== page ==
To help implement place sticky note reminders around the house, car, and work. Move them to different places after a week or so you are constantly reminded.

Use a Mickey Mouse Voice. Have you ever come up against a challenging thought, or looped your thoughts with no success to the problem? The inner voice in your head is not being helpful. Change the voice to a Mick Mouse voice, or a character with a throat voice such as from the Godfather. A funny voice reframes the inner-voice giving you space for other resources to work with when dealing with a situation.

Cultivate Gratitude. What are you grateful for? Many findings of the study demonstrated that the gratitude intervention increases your positive affect, subjective happiness, and life satisfaction while reducing negative emotions and depression symptoms. Harvard Medical School suggests the following to cultivate gratitude on a regular basis.

  • Write a thank you note – You can make yourself happier and nurture your relationships with others by writing a thank you note expressing your enjoyment and appreciation of that person’s impact on your life. Send it or better yet, deliver and read it to the person if possible. Make a habit of sending at least one gratitude letter a month. Once in a while, write one to yourself.
  • Thank someone mentally – No time to write? It may help just to think about someone who has done something nice for you and mentally thank the individual.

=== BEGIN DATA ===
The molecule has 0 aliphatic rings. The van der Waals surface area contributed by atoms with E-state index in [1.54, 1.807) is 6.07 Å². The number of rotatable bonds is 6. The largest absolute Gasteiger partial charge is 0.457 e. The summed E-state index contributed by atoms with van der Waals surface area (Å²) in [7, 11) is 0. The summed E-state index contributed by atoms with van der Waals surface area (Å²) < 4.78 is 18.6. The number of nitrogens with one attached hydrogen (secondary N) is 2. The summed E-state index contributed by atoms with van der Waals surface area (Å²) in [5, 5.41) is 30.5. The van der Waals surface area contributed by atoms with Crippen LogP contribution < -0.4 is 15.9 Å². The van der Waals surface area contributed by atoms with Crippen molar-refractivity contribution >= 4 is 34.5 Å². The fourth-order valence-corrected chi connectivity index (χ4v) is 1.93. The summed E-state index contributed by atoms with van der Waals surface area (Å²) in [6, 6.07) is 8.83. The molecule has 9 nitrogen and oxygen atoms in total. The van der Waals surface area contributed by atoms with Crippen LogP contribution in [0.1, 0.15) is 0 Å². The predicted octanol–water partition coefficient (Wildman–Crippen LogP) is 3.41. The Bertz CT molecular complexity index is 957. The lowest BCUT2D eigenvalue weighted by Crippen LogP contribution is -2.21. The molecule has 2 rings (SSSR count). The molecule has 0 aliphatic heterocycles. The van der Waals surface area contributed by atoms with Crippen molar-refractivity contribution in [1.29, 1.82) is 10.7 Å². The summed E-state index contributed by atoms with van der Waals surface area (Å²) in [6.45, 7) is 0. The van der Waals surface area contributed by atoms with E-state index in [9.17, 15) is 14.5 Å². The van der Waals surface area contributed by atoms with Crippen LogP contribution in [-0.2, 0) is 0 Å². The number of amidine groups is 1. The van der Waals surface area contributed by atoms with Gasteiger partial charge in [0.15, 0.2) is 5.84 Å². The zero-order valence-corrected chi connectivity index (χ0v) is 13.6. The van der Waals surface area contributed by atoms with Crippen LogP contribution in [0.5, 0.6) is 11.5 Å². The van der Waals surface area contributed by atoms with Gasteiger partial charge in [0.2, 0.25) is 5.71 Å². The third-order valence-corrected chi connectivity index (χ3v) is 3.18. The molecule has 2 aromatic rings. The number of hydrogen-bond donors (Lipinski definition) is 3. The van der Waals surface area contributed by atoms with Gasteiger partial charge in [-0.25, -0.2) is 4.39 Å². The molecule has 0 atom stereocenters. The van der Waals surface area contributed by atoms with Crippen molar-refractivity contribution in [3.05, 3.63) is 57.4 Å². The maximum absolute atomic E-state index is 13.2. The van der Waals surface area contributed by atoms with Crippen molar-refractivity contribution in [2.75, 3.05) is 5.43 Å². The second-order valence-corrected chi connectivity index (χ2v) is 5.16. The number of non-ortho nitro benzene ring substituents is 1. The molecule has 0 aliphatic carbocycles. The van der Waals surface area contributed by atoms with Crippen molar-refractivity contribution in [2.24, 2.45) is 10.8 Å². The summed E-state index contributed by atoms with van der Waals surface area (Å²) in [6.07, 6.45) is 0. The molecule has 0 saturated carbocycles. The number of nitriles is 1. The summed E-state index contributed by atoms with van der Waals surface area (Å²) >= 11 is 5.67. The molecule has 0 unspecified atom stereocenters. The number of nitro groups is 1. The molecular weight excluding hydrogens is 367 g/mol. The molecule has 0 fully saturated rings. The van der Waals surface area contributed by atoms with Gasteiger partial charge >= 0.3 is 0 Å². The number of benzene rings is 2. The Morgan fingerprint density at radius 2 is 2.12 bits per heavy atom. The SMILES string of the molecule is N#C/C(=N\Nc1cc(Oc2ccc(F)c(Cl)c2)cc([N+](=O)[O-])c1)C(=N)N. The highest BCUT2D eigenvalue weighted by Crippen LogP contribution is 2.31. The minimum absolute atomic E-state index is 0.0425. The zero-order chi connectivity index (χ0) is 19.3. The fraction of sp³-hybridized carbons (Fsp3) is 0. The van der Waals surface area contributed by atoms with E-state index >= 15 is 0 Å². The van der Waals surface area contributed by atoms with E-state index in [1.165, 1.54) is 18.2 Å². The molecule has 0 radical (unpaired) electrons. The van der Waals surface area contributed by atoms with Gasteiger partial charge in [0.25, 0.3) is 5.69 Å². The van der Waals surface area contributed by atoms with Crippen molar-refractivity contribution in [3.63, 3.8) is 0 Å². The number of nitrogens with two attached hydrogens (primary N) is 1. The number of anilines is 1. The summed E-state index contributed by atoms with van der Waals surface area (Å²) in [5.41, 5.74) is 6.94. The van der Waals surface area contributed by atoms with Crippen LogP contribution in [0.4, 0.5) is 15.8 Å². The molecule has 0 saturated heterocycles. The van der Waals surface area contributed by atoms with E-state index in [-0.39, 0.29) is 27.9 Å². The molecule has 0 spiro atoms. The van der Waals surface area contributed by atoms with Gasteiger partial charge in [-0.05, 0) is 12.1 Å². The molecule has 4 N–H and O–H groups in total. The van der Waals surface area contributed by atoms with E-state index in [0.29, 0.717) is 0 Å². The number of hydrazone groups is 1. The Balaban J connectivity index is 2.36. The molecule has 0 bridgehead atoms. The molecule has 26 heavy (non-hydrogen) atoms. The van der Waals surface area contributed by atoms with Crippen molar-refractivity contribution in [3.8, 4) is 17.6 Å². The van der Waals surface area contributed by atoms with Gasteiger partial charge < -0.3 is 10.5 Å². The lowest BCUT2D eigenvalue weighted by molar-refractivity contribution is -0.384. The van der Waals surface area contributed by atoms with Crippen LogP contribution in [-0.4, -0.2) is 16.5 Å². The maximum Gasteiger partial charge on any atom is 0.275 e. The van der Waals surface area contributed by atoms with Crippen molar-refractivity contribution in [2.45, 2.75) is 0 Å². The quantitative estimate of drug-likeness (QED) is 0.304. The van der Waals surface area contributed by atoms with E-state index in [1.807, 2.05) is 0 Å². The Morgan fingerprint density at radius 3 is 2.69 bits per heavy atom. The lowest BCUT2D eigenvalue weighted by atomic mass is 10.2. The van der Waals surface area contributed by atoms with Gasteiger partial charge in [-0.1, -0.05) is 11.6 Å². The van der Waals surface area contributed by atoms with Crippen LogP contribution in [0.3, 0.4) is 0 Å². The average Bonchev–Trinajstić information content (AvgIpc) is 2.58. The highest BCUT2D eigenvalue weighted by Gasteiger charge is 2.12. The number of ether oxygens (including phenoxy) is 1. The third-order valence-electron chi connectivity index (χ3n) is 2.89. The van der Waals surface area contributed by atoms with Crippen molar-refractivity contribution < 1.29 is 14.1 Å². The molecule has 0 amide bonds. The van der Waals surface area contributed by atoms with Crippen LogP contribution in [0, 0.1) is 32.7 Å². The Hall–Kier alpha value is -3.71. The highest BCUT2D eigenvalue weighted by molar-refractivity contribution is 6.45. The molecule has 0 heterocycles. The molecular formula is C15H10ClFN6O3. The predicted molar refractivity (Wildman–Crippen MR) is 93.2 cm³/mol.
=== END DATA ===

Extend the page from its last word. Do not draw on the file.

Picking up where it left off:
• Keep a gratitude journal – Make it a habit to write down or share with a loved one, one thought about the gifts you’ve received each day.
  • Count your blessings – Pick a time every week to sit down and write about your blessings. Reflect on what went right or what you are grateful for. Sometimes it helps to pick a number, such as three to five things that you will identify each week. As you write, be specific and think about the sensations you felt when something good happened to you.
  • Pray – People who are religious can use prayer to cultivate gratitude.

Body Scans. The body scan allows us to investigate the moment to moment experiences of the body. Increased awareness to feelings and sensations in the body can lead to increased ability to function with pain, stress, and tension. The body has its own wisdom. It is where we feel our emotions and where tension and relaxation are felt. It is our antenna to the world. By paying close attention to it, we realize better what we want to cultivate and what we want to let go of.
Take a breath in and notice your:

  • Legs
  • Lower torso
  • Abdominal area
  • Chest and upper back
  • Shoulders and arms
  • Neck, head and face

Do this a few times and notice the changes that are happening already. Use your breath to breakthrough and bring awareness where awareness needs to be. The more you do it the more your brain will build healthy habits and can even create new neuropathways.
Rather than choosing just one technique, experts recommend sampling several to see which one works best for you. Try to practice for at least 20 minutes a day, even just a few minutes can help. The longer and the more often you practice these relaxation techniques, the greater the benefits and the more you can reduce stress.

Anthony Cupo is a trained mindfulness facilitator (TMF) from the UCLA Semel Institute for Neuroscience and Human Behavior. He is a co-owner of Stepping Forward Counseling Center, LLC and has been meditating for over 30 years.